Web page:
Tax reform is likely to have significant consequences for veterinarians. Not only does the reform bill contain several provisions impacting individual rates of income tax, but it also contains provisions that affect how veterinarians manage their accounts and expenses. Let’s take a look at the details of tax reform and discuss how each provision is likely to affect veterinary businesses.
New Pass-through Tax Provisions
The new tax reform allows certain pass-through businesses to deduct up to 20 percent of their qualifying business income. However, some “specialized service” businesses, including veterinarians, cannot use this benefit unless their taxable income is under a defined threshold. The new individual threshold is $157,500 and the threshold for joint filers is $315,000.
The aim of the new pass-through provisions is to prevent high earners from converting their salaries to income that is eligible for the deduction. However, critics have complained that the rules surrounding pass-through tax deductions are unclear. Doctors, veterinarians, lawyers and people working in the financial industry are all excluded from claiming pass-through tax deductions, whereas high earners working in professions such as architecture are not.
Fair or not, the new rules surrounding pass-throughs prevent veterinarians from claiming a 20 percent deduction on their business income, unless their income is less than $157,000 per year. Veterinarians must be aware of this rule, as it can make a significant difference to the amount of tax they need to pay.
New Cash Accounting Provisions
The tax reform allows veterinarians to use the cash method of accounting as long as their annual gross receipts do not exceed $25 million for the three years immediately before the current tax year. This limit of $25 million represents an increase compared to the previous threshold.
New Expenses Provisions
Veterinarians can now deduct new and used equipment as expenses for five years. The tax reform increases the total permitted amount of expenses to $1 million. Veterinarians can now also claim deductions for improvements to non-residential properties, including maintaining the roof or adding heating, ventilation, air conditioning, security, fire protection and alarm systems. However, from 2022, the 100 percent allowance will decrease by 20 percent per year.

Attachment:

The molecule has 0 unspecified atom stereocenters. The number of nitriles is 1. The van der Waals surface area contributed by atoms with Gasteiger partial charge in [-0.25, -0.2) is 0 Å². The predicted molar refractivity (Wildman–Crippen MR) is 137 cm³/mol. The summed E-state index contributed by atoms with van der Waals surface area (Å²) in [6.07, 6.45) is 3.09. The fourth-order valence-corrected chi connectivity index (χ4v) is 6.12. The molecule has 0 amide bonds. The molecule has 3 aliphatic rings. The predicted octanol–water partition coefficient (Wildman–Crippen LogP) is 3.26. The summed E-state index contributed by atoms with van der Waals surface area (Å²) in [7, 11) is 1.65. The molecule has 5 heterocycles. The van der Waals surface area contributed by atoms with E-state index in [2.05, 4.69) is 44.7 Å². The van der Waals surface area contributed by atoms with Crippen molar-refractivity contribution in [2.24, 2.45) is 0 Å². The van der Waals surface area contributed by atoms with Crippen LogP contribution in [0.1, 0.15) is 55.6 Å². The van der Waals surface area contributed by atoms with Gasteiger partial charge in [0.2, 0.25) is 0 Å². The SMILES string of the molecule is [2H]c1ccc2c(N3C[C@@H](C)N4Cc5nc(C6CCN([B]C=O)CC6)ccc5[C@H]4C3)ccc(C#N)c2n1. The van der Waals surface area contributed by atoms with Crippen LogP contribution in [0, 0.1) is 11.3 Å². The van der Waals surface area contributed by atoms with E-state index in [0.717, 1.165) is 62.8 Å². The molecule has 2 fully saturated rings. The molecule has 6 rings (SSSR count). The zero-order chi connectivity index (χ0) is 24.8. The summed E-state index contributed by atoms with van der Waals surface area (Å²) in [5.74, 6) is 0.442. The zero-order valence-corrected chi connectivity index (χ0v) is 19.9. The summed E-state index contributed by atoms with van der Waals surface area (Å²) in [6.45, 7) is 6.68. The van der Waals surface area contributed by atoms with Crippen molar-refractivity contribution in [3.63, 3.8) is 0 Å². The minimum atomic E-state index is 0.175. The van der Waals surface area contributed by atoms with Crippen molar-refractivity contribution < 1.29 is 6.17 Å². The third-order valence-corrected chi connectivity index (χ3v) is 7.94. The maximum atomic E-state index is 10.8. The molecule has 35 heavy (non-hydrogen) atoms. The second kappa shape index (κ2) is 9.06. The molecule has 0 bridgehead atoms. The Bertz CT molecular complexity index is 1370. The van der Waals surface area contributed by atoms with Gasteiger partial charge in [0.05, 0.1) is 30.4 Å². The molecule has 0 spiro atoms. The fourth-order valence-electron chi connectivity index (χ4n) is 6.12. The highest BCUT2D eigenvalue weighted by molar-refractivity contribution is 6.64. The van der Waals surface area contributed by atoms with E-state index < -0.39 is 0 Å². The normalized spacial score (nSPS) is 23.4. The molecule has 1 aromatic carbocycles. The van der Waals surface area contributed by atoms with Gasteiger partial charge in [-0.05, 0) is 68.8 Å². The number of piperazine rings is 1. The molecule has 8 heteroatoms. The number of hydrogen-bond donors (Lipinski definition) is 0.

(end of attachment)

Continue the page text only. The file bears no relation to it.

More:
New Individual Tax Provisions
As well as understanding the new tax provisions that will affect their businesses, veterinarians also need to become familiar with provisions that will affect them as individuals. The seven income tax brackets have all been modified as follows:
- Income under $9,525 ($19,050 for joint returns): tax rate of 10 percent
- Income between $9,525 and $38,700 ($19,050 and $77,400 for joint returns): tax rate of 12 percent
- Income between $38,700 and $82,500 ($77,400 and $165,000 for joint returns): tax rate of 22 percent
- Income between $82,500 and $157,500 ($165,000 and $315,000 for joint returns): tax rate of 24 percent
- Income between $157,500 and $200,000 ($315,000 and $400,000 for joint returns): tax rate of 32 percent
- Income between $200,000 and $500,000 ($400,000 and $600,000 for joint returns): tax rate of 35 percent
- Income over $500,000 ($600,000 for joint returns): tax rate of 37 percent
As the top individual income tax rate has decreased from 39.6 percent to just 37 percent, owners of the largest veterinary businesses will pay less tax as a result of the reform.
The tax reform makes some important changes to tax for veterinarians, most notably by excluding them from using the pass-through benefit. By familiarizing themselves with these changes, veterinary business owners can plan their budgets to ensure the financial health of their businesses.
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